This question/assumption is exactly why this initiative is doomed to fail. Institutions don't get 'hacking' (cracking).

Hacking isn't about computers. Hacking is about a thought process. If you don't have it, you probably never will. Learning to 'think like a hacker' is about saying 'hmmm' when something unexpected happens and letting your mind explore a thousand options instead of shrugging and moving on. The true, scary-smart hacker types do exist, but the average profile is someone without a CS degree (likely no degree at all) very little evening social life (or none that you'd recognize), and they are tickled by finding a goofy little exploit with a piece of technology just because the engineers that created the system never intended it... and they ignore the fact it took them 2 weeks of mercilessly poking at the system to find it. They aren't high-power career types, they don't often look the part. (The few I know are terribly non-stereotypical nerds. One's kind of a gun-nut in fact, one used to work at car-stereo shop during daylight hours, one's married with 2 children.) Music ranges from Bob Dylan to bubblegum rock to hard-core trance.

The 'not quite ripe' profile is the kid who likes to figure out what his christmas presents are before he gets them without opening them, and later the puzzle of trying to read bank statements he gets in the mail through the security envelope without any evidence its been opened... (hint, try different frequencies of light) but doesn't know the first thing about computers.

Put another way, the best 'hacker type' I've seen in fiction recently is Gregory House MD., a man driven by 'the puzzle' above all else. Find a guy like that, sit him with a stack of about 5 O'Reilly books, and *that* is a hacker.

more than 5 years ago
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The Hard Drive Is Inside the Computer

quibbler Re:My hard drive crashed (876 comments)

"Crash" used to refer to a specific failure of a drive where the head (meant to fly micrometers above the platter) collides or 'crashes' into the platter with catastrophic results.

As is the case with many edge-of-understanding terms, people (the media is famous for this) fixate on words they feel cool using and repeat them endlessly. (Examples I remember off-hand include; "hacker" (cracker tyvm), "computer virus" (very few true viri remain- mostly worms and trojans now), "stealth fighter" (its a Nighthawk goddammit), etc..)

When people hear techs using the oh-so-satisfying phrase "hard drive crash" reenforced by gesturing to 'the big box' when mentioning a hard drive in the past, its an unstoppable urge to try their hand at using the words so they can demonstrate their newfound technical prowess when their POS Windows install craters on them.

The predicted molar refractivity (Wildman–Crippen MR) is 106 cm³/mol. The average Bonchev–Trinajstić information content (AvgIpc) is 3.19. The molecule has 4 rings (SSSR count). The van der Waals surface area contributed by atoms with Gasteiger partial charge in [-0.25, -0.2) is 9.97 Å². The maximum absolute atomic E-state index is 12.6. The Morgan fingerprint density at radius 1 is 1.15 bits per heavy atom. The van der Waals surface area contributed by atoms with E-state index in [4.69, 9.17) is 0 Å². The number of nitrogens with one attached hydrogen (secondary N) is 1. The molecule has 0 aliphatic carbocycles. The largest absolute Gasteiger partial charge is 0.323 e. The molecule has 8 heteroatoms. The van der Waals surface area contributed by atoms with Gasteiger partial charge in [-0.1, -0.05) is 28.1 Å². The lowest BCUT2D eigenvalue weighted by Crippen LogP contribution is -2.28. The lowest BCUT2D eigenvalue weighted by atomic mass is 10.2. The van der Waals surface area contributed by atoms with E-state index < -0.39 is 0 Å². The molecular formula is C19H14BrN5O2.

This hasn't been helped by the fact that M$ persists in making an OS that locks up regularly or that the term 'software crash' is so easily shortened to 'crash' which reenforces the clueless user's feeling that they used their newest definition for the word correctly.

more than 4 years ago
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A Touch Screen With Morphing Buttons

quibbler Clever, you're doing it wrong... (160 comments)

This is one of those "amazing advances" that just isn't either.

I'm sorry for the guy dumping all the effort into this, and maybe its just me, but I have 3 dozen of these ideas a day, I spend a fleeting 15 seconds thinking about implementation, and dismiss each for the types of reasons that are already mentioned here (to which I'll add a couple of my own).

clunky- thicker and less elegant than a glass display

non-durable, repeated use and puncture vulnerable

fixed layout, defeats the purpose of touch-screens

visual bumps, not really tactile buttons

just a rewrap of projector technology

use of projector/cameras cannot be made flat

power consumption and noise

Seriously... Look, if you're so sold on solving this "problem" then do it right: Use a variation of existing braile text displays made with translucent plastic and use tri-color LED as the display technology with force-feedback sensors on each 'bank' of pips. The term 'expensive' comes to mind, but 10x the quality solution as this crap.

more than 5 years ago

Submissions

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Creepy Flo from Progressive Wants to Monitor Your

quibbler quibbler writes  |  more than 2 years ago

quibbler writes "Progressive Insurance now offers "Snapshot" BigBrother monitoring for your car's diagnostic port. It's voluntary (for now), doesn't care where you go (for now), only how you drive (for now), and can only decrease your rates (for now). It's cute technology, but I find the myriad of slippery slopes here as creepy as flo herself (and her sister, the delta girl)."